November and December are two magical months if you enjoy fireworks. It seems like during these two months, there are always fireworks going off somewhere, for some reason – no body is every quite sure why. The rubbish thing about fireworks when you’re little is that they’re usually let off after bed time and you have to wait until its dark in order to fully appreciate them.
So whether you’re getting hyped up for a nice night watching the fireworks, or whether you don’t want your toddler/preschooler to miss out, here’s the perfect activity to get the creative juices flowing: fireworks process art!
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Fireworks Process Art for Toddlers and Preschoolers
This activity isn’t about the end result, it’s more about getting stuck in and having fun. Luke (aged 2) couldn’t wait to get his hands stuck in – quite literally. In a big dip serving platter I squirted some bright and colourful paints and in the centre and large dollop of glittery paint. The activity did start off with the use of paintbrushes, but that got boring quickly and Luke found that sticking his hands in and getting messy was much more fun.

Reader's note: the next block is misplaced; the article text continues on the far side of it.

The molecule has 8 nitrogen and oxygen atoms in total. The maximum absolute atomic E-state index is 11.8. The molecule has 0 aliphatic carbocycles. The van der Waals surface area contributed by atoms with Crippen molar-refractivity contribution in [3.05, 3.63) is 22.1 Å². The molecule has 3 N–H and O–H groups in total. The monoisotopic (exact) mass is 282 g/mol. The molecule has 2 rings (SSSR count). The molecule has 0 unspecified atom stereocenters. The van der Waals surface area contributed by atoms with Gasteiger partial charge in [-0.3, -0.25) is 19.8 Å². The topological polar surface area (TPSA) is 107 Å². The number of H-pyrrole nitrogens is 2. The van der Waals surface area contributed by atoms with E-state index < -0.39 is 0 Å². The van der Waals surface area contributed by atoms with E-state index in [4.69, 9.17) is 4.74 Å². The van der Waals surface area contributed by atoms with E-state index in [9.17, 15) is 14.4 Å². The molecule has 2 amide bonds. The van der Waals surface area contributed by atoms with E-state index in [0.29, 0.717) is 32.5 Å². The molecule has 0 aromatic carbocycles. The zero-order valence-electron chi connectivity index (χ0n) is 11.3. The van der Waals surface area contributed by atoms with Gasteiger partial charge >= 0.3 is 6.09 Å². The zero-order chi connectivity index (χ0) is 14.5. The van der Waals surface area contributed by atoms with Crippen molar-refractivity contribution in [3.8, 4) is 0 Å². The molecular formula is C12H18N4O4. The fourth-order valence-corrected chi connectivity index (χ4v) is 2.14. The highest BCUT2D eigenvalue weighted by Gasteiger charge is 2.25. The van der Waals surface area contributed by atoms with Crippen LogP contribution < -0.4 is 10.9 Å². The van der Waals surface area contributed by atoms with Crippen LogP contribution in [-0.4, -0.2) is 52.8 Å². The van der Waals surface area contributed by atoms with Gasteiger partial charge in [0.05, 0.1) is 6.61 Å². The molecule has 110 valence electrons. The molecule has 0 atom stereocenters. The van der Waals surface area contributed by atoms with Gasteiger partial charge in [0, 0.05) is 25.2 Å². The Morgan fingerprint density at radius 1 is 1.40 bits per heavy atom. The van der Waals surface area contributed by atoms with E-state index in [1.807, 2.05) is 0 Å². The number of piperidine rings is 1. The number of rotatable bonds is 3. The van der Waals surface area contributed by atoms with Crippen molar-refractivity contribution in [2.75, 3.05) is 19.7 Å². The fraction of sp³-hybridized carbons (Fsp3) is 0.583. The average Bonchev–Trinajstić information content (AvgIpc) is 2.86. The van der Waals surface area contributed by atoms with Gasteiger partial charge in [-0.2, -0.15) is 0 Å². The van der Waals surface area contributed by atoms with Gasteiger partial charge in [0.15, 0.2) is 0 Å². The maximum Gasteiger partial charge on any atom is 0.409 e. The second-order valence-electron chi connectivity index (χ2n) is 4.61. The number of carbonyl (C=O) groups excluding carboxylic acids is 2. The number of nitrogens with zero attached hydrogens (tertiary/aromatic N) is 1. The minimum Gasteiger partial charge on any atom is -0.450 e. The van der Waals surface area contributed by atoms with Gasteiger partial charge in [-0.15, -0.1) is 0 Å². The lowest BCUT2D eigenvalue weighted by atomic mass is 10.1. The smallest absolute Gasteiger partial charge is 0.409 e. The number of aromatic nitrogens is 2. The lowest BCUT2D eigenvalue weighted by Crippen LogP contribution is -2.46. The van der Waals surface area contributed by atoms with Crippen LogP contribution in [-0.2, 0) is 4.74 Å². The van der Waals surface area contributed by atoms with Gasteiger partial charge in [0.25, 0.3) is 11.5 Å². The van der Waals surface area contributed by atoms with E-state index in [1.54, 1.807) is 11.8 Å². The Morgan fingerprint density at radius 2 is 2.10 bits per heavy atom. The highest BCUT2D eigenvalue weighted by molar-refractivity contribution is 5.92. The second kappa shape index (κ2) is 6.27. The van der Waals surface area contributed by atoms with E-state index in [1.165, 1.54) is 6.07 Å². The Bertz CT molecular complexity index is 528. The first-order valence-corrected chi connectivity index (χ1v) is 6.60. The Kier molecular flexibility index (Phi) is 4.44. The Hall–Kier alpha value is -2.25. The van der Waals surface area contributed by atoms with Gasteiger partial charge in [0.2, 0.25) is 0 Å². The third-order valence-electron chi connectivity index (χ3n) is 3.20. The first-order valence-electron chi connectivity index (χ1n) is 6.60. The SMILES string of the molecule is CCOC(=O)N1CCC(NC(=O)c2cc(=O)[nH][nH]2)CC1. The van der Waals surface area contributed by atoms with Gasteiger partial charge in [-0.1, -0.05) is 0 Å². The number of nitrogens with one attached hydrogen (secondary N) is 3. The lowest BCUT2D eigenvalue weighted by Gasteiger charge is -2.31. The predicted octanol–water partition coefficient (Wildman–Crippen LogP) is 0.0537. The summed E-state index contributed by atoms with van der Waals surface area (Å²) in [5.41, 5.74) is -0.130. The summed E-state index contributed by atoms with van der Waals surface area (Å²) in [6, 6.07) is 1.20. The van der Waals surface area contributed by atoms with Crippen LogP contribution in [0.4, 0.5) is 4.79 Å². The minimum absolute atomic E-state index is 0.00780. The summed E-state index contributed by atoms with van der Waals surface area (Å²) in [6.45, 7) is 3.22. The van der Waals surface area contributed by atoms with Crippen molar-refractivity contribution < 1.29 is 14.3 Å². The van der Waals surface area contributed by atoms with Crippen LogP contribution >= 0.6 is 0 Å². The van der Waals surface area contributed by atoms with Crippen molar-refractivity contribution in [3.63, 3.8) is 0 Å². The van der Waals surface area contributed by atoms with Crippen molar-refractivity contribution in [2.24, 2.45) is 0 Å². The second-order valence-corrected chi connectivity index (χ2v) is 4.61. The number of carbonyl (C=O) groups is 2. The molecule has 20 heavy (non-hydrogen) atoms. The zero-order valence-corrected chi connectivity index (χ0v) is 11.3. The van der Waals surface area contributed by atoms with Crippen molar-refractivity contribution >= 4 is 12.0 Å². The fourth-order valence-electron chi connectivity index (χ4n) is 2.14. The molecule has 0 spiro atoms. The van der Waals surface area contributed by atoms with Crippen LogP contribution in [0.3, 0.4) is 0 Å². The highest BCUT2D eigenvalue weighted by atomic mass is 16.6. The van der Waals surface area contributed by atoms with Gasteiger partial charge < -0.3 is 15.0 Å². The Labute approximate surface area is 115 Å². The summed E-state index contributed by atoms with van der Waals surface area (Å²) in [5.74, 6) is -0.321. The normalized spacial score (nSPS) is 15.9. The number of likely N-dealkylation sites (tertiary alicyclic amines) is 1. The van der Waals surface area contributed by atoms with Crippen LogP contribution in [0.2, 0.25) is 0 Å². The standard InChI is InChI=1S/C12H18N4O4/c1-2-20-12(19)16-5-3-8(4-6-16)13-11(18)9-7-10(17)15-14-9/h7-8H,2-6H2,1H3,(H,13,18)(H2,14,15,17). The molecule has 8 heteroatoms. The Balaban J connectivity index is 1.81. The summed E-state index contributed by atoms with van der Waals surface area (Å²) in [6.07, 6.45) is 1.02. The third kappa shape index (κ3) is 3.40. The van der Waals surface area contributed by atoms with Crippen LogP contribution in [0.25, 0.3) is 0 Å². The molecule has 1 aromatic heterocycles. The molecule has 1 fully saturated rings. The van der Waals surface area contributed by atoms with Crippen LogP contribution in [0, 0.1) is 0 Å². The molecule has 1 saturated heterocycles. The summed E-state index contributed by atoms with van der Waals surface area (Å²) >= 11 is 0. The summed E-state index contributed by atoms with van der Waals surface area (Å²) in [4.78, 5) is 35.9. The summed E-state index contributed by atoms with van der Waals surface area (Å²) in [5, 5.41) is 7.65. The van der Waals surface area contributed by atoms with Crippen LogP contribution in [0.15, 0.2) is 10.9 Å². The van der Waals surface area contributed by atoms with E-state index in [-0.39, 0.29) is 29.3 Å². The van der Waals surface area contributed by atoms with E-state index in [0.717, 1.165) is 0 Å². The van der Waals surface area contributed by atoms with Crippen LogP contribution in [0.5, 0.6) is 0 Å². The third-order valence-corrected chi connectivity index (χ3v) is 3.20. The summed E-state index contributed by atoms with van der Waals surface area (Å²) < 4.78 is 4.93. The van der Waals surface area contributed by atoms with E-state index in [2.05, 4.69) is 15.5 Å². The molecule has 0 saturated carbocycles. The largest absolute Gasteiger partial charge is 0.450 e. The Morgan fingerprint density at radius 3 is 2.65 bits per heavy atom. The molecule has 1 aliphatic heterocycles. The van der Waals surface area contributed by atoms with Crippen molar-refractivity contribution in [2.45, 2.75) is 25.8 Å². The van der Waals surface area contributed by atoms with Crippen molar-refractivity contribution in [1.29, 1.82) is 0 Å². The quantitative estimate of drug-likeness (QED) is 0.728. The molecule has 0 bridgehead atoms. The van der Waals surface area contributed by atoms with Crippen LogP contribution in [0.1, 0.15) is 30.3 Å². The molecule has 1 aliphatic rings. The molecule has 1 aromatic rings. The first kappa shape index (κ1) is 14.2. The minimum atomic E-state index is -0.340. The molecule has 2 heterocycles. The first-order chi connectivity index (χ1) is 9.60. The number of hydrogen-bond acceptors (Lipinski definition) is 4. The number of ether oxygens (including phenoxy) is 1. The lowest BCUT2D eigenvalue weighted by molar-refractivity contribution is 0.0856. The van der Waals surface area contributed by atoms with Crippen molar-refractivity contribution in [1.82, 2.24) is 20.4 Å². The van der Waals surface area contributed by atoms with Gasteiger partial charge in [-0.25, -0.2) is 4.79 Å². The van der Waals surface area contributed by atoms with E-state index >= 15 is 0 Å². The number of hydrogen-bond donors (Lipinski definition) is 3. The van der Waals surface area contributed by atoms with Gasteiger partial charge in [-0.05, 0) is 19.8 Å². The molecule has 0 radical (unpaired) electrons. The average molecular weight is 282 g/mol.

The serving platters are big enough for toddlers and preschoolers to really get their hands stuck in and squelch about with the paint in each segment.
The glittery paint has a really gloopy texture compared to the silkiness of the normal coloured poster paint, so Luke had fun exploring these contrasting textures. He was very excited when he found out that you can mix the glittery paint with the bright and colourful paint, creating a lot of bright, colourful, sparkly fireworks.
Luke seemed to absolutely love this idea of process art and it’s something we are definitely going to focus on more this coming year. As time goes on, I’m sure the idea of more structured drawings or paintings will appeal to him, but right now getting your hands stuck in and enjoying yourself is what matters most, and I am completely okay with that.
This activity is perfect for the latter part of the year where it starts getting darker a lot quicker. This craft works great as a warm up to Fireworks night in autumn, as well as a New Years Eve activity in winter.
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